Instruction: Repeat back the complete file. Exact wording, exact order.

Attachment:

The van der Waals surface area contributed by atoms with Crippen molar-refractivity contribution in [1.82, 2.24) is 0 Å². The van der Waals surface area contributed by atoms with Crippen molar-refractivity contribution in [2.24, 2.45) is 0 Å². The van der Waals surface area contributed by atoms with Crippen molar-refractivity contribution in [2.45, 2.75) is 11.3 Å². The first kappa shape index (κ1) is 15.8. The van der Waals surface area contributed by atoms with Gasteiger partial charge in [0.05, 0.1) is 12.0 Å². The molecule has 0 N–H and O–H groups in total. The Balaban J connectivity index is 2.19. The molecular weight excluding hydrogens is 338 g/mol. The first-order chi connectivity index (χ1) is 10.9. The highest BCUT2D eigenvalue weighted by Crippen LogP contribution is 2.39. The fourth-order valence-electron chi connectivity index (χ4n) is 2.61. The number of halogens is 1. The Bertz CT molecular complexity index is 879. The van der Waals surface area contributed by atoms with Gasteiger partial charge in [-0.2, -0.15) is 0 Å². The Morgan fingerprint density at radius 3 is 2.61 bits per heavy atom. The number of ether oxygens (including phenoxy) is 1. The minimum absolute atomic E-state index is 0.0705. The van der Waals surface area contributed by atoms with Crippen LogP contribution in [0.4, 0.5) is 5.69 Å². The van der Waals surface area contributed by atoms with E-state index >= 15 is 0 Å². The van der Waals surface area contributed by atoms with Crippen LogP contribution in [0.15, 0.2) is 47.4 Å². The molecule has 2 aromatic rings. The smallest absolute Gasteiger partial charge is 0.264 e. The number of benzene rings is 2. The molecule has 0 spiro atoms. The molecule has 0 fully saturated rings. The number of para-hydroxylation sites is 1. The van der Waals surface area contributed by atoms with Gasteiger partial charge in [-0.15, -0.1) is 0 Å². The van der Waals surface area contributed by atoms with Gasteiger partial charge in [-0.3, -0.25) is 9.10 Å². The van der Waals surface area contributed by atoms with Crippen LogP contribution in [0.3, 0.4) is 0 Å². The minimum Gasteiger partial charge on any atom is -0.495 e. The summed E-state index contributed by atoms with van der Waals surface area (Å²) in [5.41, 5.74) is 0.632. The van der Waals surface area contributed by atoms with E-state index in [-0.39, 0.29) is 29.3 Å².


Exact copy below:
The van der Waals surface area contributed by atoms with Crippen molar-refractivity contribution in [1.82, 2.24) is 0 Å². The van der Waals surface area contributed by atoms with Crippen molar-refractivity contribution in [2.24, 2.45) is 0 Å². The van der Waals surface area contributed by atoms with Crippen molar-refractivity contribution in [2.45, 2.75) is 11.3 Å². The first kappa shape index (κ1) is 15.8. The van der Waals surface area contributed by atoms with Gasteiger partial charge in [0.05, 0.1) is 12.0 Å². The molecule has 0 N–H and O–H groups in total. The Balaban J connectivity index is 2.19. The molecular weight excluding hydrogens is 338 g/mol. The first-order chi connectivity index (χ1) is 10.9. The highest BCUT2D eigenvalue weighted by Crippen LogP contribution is 2.39. The fourth-order valence-electron chi connectivity index (χ4n) is 2.61. The number of halogens is 1. The Bertz CT molecular complexity index is 879. The van der Waals surface area contributed by atoms with Gasteiger partial charge in [-0.2, -0.15) is 0 Å². The Morgan fingerprint density at radius 3 is 2.61 bits per heavy atom. The number of ether oxygens (including phenoxy) is 1. The minimum absolute atomic E-state index is 0.0705. The van der Waals surface area contributed by atoms with Crippen LogP contribution in [0.4, 0.5) is 5.69 Å². The van der Waals surface area contributed by atoms with E-state index >= 15 is 0 Å². The van der Waals surface area contributed by atoms with Crippen LogP contribution in [0.15, 0.2) is 47.4 Å². The molecule has 2 aromatic rings. The smallest absolute Gasteiger partial charge is 0.264 e. The number of benzene rings is 2. The molecule has 0 spiro atoms. The molecule has 0 fully saturated rings. The number of para-hydroxylation sites is 1. The van der Waals surface area contributed by atoms with Gasteiger partial charge in [-0.15, -0.1) is 0 Å². The van der Waals surface area contributed by atoms with Gasteiger partial charge in [-0.3, -0.25) is 9.10 Å². The van der Waals surface area contributed by atoms with Crippen LogP contribution in [0.3, 0.4) is 0 Å². The minimum Gasteiger partial charge on any atom is -0.495 e. The summed E-state index contributed by atoms with van der Waals surface area (Å²) in [5.41, 5.74) is 0.632. The van der Waals surface area contributed by atoms with E-state index in [-0.39, 0.29) is 29.3 Å².